> +        e);
> +    });
> +    this._actorResponses.set(actor.actorID, response);
> +    return response;

Why do we change DebuggerServerConnection.prototype.onPacket to return the response here? If that's not necessary, let's not.

The indentation is funky...

There's a lot of (pre-existing) promise plumbing here... is the following any better? Maybe not.

    let pendingResponse = this._actorResponses.get(actor.actorID) || resolve(null);

    let response = pendingResponse.then(() => {
      return resolve(ret).then(aResponse => {
        if (!aResponse.from) {
          aResponse.from =;
    .then(null, (e) => {
      return this._unknownError(
        "error occurred while processing '" + aPacket.type,

    this._actorResponses.set(actor.actorID, response);

::: toolkit/devtools/server/tests/unit/test_protocol_async.js
@@ +42,5 @@
> +    let deferred = promise.defer();
> +    dump("called promiseReturn: " + this.sequence + "\n");
> +    let sequence = this.sequence++;
> +    // This should be enough to force a failure if the code is broken.
> +    do_timeout(150, () => {

Since events are guaranteed to be processed in the order they're enqueued, wouldn't do_execute_soon work just as well here, and remove timing from the picture? To be sure, RootActor could have a member whose state simpleReturn changes and which promiseReturn checks in this callback; that would make the test's intent easier to follow, too. Similarly for the 'throw' cases.

@@ +81,5 @@
> +
> +function run_test()
> +{
> +  DebuggerServer.createRootActor = (conn => {
> +    return RootActor(conn);

The 'new' isn't required here? (If not, can't we just say "DebuggerServer.createRootActor = RootActor"? Or is that obscure?)

@@ +93,5 @@
> +  client.connect((applicationType, traits) => {
> +    rootClient = RootFront(client);
> +
> +    // Make sure a long-running async call returns before a later
> +    // short-running call

I think this means to say, "Make sure we get replies in the same order that we sent their requests, even when earlier requests take several event ticks to complete." (The time they take doesn't determine the order; the requests do.)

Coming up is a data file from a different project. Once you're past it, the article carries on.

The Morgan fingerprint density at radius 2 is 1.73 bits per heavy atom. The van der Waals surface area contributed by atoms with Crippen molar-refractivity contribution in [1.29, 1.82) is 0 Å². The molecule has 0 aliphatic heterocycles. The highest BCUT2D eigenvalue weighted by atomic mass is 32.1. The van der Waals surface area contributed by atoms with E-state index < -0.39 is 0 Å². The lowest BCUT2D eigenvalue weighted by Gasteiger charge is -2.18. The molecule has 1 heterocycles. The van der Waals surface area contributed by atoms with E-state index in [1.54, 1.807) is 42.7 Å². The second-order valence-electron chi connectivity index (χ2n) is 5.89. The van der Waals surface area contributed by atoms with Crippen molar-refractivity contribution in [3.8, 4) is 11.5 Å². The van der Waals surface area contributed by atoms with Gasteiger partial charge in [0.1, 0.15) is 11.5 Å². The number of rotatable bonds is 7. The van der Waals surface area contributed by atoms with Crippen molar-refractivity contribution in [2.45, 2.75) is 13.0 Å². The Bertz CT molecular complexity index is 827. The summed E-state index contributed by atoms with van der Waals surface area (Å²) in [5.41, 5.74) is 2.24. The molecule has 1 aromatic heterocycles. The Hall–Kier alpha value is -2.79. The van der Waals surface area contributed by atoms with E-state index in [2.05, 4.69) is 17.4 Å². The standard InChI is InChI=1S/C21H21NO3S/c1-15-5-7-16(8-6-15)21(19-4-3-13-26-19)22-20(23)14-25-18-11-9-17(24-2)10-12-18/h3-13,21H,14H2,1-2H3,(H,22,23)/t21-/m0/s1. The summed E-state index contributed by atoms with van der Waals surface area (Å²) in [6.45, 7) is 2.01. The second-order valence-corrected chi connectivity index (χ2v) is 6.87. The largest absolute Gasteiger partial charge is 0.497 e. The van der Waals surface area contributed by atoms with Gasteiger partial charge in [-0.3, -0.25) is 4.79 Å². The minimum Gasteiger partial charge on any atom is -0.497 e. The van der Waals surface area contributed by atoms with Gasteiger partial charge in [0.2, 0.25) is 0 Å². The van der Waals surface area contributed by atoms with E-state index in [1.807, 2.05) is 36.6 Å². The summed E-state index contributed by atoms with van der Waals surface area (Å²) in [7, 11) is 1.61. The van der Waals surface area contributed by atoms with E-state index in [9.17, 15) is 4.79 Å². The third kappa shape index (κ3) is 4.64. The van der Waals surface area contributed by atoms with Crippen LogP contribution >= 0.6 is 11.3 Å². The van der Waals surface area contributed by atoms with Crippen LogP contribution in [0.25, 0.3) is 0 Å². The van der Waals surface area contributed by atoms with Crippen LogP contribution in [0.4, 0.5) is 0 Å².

Also, this should go at the top of the file.

@@ +99,5 @@
> +    let sequence = 0;
> +
> +    calls.push(rootClient.promiseReturn().then(ret => {
> +      do_check_eq(ret, sequence);
> +      do_check_eq(sequence++, 0);

Can't we just drop the 'sequence' variable altogether and replace these two 'do_check_eq's in the tests with:

do_check_eq(ret, 0 /* etc. */);

Or does that loosen the test in some way I'm not noticing?

@@ +118,5 @@
> +    calls.push(rootClient.simpleThrow().then(() => {
> +      do_check_true(false, "simpleThrow shouldn't succeed!");
> +    }, error => {
> +      do_check_true(true, "simple throw should throw");
> +      return promise.resolve(null);

Don't we guarantee the order of the errors, as well? I think we have to, or else the client can't pair up errors with their corresponding requests.

@@ +144,5 @@
> +      do_check_eq(ret, sequence);
> +      do_check_eq(sequence++, 5);
> +    }));
> +
> +    promise.all.apply(null, calls).then(() => {

This is very pretty.
Attachment #786088 - Flags: review?(jimb) → review+
Attached patch patch as landedSplinter Review
Attachment #786088 - Attachment is obsolete: true
Assignee: nobody → dcamp
Whiteboard: [fixed-in-fx-team]
Closed: 6 years ago
Flags: in-testsuite+
Resolution: --- → FIXED
Whiteboard: [fixed-in-fx-team]
Target Milestone: --- → Firefox 26
Product: Firefox → DevTools